In my previous posts on the FM and FM2, I mentioned how I wished they had analog metering needles instead of red LEDs in the viewfinder. While I wanted a mix of the best of both the FE/FE2 and the FM/FM2 models, I neglected to consider that Nikon (and probably many people) had thought the same thing. It turns out the FM3a is precisely that – a mix of the best of the electronic FE/FE2 and the mechanical FM/FM2. It will function in aperture priority auto mode with batteries, and in full manual mode as a mechanical SLR, with no need for batteries. The metering works like the FE/FE2 (just the way I like it) with an analog match needle display, and the shutter is capable of completely mechanical operation even without batteries (of course the meter won’t function without batteries).
Now, with modern DSLR bodies, the electronics are much better and batteries have much greater capacity than older SLRs. I’ve experienced times when my SLR batteries have died, and it really is a pain when the camera just dies. With my newer bodies, I continuously monitor battery strength, and it’s a simple task to pop in a new battery. With the older bodies, you have to unscrew the battery cover and replace the batteries. In the case of the Nikon FE, or my Olympus OM-4 (which I also use a lot), they generally take 2 A76 batteries, and I don’t always have spares with me. The last time I took my OM-4 to Pennsylvania (this winter) it was cold, and when I tried to take some pictures, to my surprise the batteries were dead! I did have spares, but it was still a pain to replace them, and the camera just dies without warning. Since I always carry my trusty Sekonic Studio Deluxe meter (which doesn’t require batteries), if my camera still functioned (like the FM/FM2/FM3a) without batteries, I could shoot without the pain of replacing batteries (or even worse, trying to find batteries if I didn’t have spares on me).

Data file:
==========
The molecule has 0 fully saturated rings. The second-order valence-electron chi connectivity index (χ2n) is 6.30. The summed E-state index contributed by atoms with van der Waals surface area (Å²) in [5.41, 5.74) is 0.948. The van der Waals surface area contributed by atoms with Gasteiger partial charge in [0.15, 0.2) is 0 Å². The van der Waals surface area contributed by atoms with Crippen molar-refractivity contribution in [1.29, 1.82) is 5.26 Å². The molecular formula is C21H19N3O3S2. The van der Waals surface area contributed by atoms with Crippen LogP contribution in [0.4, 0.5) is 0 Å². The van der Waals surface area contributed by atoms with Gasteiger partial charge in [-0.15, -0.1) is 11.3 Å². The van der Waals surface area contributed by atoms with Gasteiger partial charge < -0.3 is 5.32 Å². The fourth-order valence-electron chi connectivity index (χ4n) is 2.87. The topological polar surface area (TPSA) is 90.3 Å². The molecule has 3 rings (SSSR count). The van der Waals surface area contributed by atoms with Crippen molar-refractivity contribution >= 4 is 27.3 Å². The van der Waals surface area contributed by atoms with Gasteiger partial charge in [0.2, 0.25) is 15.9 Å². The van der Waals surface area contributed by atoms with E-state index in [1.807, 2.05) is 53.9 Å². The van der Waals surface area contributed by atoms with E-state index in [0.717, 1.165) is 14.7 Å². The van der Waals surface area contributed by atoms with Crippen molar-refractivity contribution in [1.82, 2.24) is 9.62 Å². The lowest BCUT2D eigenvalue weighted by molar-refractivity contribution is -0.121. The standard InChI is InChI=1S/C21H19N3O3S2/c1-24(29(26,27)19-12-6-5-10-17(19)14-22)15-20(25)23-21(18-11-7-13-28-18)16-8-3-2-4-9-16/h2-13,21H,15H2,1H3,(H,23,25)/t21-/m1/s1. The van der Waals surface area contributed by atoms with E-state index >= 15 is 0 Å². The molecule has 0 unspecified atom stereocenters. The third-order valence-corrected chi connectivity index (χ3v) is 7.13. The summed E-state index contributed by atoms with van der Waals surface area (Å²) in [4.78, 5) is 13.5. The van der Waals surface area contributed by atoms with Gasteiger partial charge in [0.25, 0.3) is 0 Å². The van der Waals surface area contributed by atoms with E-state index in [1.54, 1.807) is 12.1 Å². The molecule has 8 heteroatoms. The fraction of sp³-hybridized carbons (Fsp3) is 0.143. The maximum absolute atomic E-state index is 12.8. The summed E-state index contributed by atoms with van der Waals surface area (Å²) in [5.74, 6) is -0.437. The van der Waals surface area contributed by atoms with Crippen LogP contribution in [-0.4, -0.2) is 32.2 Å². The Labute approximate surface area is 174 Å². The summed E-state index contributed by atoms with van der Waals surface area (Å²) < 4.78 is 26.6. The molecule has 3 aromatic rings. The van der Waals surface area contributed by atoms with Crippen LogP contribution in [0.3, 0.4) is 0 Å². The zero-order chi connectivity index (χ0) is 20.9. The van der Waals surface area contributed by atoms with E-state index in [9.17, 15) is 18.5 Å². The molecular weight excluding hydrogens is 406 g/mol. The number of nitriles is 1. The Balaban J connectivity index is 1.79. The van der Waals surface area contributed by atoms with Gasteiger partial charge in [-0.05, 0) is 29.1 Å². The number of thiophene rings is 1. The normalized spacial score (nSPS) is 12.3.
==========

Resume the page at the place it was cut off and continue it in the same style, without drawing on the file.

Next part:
I’ve been saving up for a while now because the FM3a tends to be a little pricey. Used bodies in good shape tend to sell at nearly the same price as they sold for brand new, which makes it one of the best cameras of all time at retaining its value, or so they say. I just received my FM3a and quickly shot my first roll of film. It’s very nice. I would say the FE is the closest to this camera, as far as normal use and feel (except that it always requires batteries).
If you’re interested in a great FM3a review, I’d recommend Ken Rockwell’s.
Like always, I’m interested in images, and the technical aspects of the camera itself, and not a lot of talk. Below are some of my images so you can see how this camera performs for yourself. I’m not 100% satisfied with many of these images. The rose photos seem overly grainy, but maybe that’s just an exposure issue. I chose a bad day to shoot these since it has been raining quite a bit in Austin. I didn’t want to wait, so this is what I have.
So, do you think the FM3a is the most perfect, manual focus, film SLR, ever made? Or are those claims just ridiculous?